Physical weathering affects mainly the size (reduction) and shape (rounding) of sediments. Parent rock is fragmented into smaller pieces, and eventually the particles are rounded through the action of water, wind, and ice (which transport sediment particles). The sun and extremes of weather break apart rocks by alternate freezing and thawing (rocks expand upon heating and contract upon cooling). Once cracks form, water and plant roots enter the cracks and further break them apart.
Chemical weathering causes changes
in the chemical composition of minerals, and is enhanced by warm, moist
surface conditions. Depending upon their individual stability, minerals
may change their chemical composition to a more stable state at the earth's
surface. The silicate minerals in the Bowen's Reaction Series of rock-forming
minerals may be used as examples. Recall that olivine crystallized at the
highest temperature from a magma, while quartz crystallized at the lowest
temperature. At the earth's surface, low temperatures predominate - therefore,
quartz is a much more stable mineral than olivine. Generally, the mafic
(ferromagnesian) minerals chemically weather to form clay minerals (fine-grained
sediments which make up shale), and so do feldspars. Quartz may become
finer-grained silt, but still remains quartz.
1. Clastic (or detrital): Made up of fragments of pre-existing igneous, sedimentary, or metamorphic rocks, collectively called source or parent rock. Clastics make up about 75% of all sedimentary rocks.
2. Chemical (or non-clastic): Made up of
chemical precipitates (minerals which form from a dissolved state, or seashells
made by living aquatic creatures).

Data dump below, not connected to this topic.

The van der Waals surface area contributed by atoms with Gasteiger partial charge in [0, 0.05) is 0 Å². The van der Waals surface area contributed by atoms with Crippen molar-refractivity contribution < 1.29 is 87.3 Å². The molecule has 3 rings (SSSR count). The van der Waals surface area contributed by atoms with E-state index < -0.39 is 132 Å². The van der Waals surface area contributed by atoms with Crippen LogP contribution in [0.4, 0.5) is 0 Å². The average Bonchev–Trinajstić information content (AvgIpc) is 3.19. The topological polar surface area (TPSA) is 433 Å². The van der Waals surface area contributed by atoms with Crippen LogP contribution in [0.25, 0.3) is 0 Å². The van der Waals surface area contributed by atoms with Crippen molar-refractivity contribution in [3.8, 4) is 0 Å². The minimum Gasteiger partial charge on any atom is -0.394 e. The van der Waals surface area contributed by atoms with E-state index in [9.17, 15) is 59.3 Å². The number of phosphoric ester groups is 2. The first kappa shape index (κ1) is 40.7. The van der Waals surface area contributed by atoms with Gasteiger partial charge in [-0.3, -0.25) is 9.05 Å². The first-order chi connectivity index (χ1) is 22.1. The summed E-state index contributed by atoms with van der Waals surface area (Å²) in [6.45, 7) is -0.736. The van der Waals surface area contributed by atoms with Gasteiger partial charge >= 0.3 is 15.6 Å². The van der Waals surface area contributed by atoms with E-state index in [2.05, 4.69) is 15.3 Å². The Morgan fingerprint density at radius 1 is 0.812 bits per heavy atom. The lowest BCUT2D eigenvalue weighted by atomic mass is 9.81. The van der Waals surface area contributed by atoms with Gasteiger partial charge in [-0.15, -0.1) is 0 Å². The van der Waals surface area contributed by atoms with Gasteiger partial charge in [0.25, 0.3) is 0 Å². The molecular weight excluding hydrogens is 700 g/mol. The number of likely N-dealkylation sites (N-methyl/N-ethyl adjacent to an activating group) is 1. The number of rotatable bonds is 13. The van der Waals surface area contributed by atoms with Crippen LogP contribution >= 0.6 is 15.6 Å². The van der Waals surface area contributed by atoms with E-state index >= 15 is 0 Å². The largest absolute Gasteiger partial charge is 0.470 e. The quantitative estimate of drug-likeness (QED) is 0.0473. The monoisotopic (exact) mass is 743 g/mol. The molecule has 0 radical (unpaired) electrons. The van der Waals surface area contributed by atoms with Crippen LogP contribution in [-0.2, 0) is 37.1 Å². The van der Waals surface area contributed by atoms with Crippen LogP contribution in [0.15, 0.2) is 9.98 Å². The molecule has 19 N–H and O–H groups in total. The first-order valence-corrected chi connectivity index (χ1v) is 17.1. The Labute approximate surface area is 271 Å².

How clastic rocks form: Sediments are transported by water (streams) and wind from source areas, usually in hilly or mountainous terrain, to a sedimentary basin, usually an ocean, lake, or floodplain. How far the sediment is transported depends upon the size and weight of the particles, and the turbulence of the water or wind. When water or wind are no longer able to hold sediment particles in suspension, they are dumped on the ground. Typical examples of clastic rocks: sandstone, shale, conglomerate, breccia.
How chemical sedimentary rocks form: The most common chemical
sedimentary rock is limestone, which is made up of calcium carbonate
(usually calcite or aragonite). Calcium carbonate sediments
generally form in warm, clear, ocean waters. Inorganic carbonates may precipitate
as needles of aragonite or as small, spherical grains called oolites.
More commonly, limestones are made up of the remains of the shells of sea
creatures such as snails, coral, clams, etc., and are called fossiliferous
limestones. Dolomite (dolostone) is a limestone which has been
altered by groundwater containing magnesium ions; it is composed of both
the minerals dolomite and calcite. Other chemical sedimentary
rocks may form from oceans or saline lakes which have a high concentration
of evaporite minerals such as halite, gypsum, or anhydrite.Coal
and peat are chemical rocks made up of organic material, which are not